ADA Enforcement for Substance Use Recovery Grows

The country’s top law enforcement agency is making it clear that denying health care and other vital services to people with substance use disorder (SUD) violates federal law.

In April of this year, the Justice Department’s Civil Rights Division released guidance outlining how the Americans with Disabilities Act, the landmark 1990 civil rights law meant to ensure that people with disabilities have the same opportunities as everyone else, applies to substance use disorders.

It is not a well-known element, but the law classifies SUD as a disability, meaning disfavoring someone for being in recovery or based on their past drug use is illegal. (The law does not extend its full protections to people still using drugs.)

Eliminating Barriers to Recovery

In the wake of the Justice Department’s guidelines, the pace of cases is picking up, with the government reaching agreements with or filing suit against institutions in Pennsylvania, Rhode Island, and Colorado that were found to be in violation.

Increasingly, Justice Department attorneys are leveraging the law to try to overcome some of the rampant discrimination that people with substance use disorders face. The cases typically center on people who are penalized because they take medication for opioid addiction, and on people who are denied those medications, particularly in the criminal justice system.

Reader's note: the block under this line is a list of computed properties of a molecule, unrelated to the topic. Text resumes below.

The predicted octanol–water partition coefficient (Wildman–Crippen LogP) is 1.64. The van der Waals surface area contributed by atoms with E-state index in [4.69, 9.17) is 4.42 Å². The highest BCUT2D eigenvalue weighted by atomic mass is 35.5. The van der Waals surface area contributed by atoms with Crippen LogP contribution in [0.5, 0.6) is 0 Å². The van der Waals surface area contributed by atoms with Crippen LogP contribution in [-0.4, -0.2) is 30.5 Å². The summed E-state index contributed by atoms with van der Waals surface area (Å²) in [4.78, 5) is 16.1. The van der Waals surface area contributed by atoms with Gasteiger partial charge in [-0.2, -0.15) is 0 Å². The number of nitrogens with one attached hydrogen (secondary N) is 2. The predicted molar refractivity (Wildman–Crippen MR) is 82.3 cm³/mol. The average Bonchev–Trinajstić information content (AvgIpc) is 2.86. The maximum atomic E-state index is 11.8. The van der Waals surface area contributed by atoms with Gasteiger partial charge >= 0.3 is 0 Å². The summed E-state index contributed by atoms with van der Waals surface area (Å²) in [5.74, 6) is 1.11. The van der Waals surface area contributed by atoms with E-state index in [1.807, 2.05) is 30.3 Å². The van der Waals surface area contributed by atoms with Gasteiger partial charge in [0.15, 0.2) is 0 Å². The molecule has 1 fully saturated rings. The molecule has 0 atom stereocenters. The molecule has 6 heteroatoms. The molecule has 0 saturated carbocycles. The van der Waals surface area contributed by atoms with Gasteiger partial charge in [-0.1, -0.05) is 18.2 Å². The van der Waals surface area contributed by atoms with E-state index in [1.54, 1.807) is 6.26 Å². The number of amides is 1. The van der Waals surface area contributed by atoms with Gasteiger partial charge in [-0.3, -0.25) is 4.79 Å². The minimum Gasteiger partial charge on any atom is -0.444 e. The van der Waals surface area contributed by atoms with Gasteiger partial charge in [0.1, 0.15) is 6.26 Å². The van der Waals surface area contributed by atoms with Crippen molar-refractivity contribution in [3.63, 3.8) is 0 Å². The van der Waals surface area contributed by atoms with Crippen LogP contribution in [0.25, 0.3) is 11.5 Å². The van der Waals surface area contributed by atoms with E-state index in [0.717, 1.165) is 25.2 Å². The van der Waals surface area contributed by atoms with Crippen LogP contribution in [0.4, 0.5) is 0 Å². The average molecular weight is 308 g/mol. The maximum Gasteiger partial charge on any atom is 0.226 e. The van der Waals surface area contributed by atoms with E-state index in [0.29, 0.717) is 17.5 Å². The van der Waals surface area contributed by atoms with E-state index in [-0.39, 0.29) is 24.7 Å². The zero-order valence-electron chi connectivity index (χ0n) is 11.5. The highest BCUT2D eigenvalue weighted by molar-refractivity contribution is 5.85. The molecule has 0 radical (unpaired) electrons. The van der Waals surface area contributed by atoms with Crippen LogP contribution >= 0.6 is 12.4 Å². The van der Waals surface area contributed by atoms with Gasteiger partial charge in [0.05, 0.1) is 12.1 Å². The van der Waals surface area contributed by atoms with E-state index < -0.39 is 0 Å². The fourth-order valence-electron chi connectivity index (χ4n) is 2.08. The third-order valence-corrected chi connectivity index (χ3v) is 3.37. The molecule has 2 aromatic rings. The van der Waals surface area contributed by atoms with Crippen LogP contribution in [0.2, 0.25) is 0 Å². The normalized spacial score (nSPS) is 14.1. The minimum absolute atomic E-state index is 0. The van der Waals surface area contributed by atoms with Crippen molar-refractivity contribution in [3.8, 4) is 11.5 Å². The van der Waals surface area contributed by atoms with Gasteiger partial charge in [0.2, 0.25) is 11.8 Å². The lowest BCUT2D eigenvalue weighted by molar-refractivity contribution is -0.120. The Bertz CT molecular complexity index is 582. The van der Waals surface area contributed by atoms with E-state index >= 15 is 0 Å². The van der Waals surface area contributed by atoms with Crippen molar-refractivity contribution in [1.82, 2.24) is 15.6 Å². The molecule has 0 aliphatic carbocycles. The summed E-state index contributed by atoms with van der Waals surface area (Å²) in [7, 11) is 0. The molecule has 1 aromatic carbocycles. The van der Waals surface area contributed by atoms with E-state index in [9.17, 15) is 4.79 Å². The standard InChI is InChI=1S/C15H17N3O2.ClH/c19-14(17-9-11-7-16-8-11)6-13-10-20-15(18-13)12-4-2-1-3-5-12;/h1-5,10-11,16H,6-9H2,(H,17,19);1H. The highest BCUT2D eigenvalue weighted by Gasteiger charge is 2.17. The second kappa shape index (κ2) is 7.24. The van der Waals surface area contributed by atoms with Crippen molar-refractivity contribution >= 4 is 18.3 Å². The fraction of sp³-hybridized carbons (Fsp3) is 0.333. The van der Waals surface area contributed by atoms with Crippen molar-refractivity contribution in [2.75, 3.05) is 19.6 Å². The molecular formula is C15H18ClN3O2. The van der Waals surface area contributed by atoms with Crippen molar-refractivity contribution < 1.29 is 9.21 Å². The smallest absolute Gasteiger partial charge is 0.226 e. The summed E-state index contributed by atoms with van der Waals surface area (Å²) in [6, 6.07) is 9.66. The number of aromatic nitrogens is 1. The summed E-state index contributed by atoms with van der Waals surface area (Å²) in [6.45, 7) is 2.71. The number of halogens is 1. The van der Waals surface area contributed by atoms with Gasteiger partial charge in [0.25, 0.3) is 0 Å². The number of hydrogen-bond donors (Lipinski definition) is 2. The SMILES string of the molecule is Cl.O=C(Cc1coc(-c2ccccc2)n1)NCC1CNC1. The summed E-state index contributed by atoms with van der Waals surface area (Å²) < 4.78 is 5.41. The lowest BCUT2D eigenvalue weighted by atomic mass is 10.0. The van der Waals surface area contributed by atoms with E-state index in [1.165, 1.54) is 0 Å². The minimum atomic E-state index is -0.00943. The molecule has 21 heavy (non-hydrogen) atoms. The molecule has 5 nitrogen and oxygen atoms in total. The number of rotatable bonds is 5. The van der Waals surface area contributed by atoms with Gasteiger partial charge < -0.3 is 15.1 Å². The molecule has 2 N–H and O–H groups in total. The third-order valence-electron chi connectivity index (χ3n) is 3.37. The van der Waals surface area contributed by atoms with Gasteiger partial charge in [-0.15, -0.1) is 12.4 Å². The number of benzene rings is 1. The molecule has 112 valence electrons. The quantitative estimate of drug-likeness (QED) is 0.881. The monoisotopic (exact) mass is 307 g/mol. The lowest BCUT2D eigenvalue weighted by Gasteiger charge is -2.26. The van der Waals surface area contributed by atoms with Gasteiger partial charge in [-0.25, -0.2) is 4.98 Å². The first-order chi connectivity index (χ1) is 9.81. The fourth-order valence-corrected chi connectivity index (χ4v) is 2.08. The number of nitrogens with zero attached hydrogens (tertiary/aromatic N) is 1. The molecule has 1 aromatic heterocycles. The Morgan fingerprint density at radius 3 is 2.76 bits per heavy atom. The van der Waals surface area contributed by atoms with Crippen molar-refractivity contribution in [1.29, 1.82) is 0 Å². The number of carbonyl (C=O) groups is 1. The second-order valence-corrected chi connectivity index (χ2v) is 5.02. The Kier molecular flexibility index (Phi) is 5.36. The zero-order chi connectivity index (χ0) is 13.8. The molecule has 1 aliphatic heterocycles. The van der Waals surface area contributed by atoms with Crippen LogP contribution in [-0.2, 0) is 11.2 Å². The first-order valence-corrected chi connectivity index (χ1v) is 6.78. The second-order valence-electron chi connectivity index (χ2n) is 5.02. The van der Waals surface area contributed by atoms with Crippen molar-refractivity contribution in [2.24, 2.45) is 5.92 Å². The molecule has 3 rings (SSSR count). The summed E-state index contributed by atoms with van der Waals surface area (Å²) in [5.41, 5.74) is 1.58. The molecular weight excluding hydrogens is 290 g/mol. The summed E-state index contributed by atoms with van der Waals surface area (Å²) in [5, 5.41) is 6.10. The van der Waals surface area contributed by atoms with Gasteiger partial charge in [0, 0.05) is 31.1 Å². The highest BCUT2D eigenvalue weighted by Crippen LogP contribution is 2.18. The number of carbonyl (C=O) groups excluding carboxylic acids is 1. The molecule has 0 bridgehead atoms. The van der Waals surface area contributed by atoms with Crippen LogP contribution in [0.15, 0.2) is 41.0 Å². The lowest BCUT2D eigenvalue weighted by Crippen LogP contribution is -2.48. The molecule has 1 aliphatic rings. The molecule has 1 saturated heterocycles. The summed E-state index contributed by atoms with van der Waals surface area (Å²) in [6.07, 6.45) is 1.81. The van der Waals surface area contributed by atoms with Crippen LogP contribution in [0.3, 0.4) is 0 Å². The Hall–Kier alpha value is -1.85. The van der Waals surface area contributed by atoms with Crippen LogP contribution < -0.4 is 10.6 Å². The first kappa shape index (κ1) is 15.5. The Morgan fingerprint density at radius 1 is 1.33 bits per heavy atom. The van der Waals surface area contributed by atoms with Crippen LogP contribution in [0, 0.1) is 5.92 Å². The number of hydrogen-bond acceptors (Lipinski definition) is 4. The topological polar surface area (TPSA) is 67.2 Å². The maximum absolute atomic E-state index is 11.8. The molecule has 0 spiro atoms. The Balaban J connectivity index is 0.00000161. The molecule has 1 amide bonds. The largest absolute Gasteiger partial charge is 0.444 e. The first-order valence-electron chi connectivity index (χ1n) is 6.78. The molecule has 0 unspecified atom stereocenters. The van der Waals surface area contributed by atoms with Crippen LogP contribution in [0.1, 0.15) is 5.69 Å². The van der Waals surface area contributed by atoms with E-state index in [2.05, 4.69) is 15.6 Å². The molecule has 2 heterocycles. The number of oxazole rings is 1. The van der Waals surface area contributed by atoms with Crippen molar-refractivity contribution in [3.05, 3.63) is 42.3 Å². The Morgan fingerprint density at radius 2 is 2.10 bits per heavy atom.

The underlying argument rests on the idea that imposing barriers on treatment for a disability is tantamount to doing so based on the disability itself.

Enforcement to Create Change

The ADA considers as a disability any physical or mental impairment that substantially limits major life activities, or a history of such an impairment. Congress signaled that the definition should be interpreted broadly, and the protections extended widely, legal scholars say. Under that framework, people in recovery from opioid and other substance use disorders have disabilities and cannot be discriminated against.

The Justice Department is not the only agency responsible for enforcing the ADA. In 2018, for example, the automaker Volvo had to pay $70,000 to resolve a suit brought by the Equal Employment Opportunity Commission after it allegedly refused to hire someone for being on Suboxone, a prescription medication commonly used in the treatment of opioid addictions. In May 2020, the federal health department reached an agreement with a West Virginia agency, after a couple was allegedly denied permission to adopt their niece and nephew because the uncle was on Suboxone.

Advocates say it is an overdue enforcement of a law that has been on the books for three decades, a policy that Justice Department lawyers have acknowledged they only started wielding in recent years. But the hope is that their advocacy will spark enough attention to motivate whole fields to change their policies, lest they want to duel with the Justice Department.

If you or a loved one is struggling with addiction, call the New England Recovery Center today at 1-877-MyRehab. 

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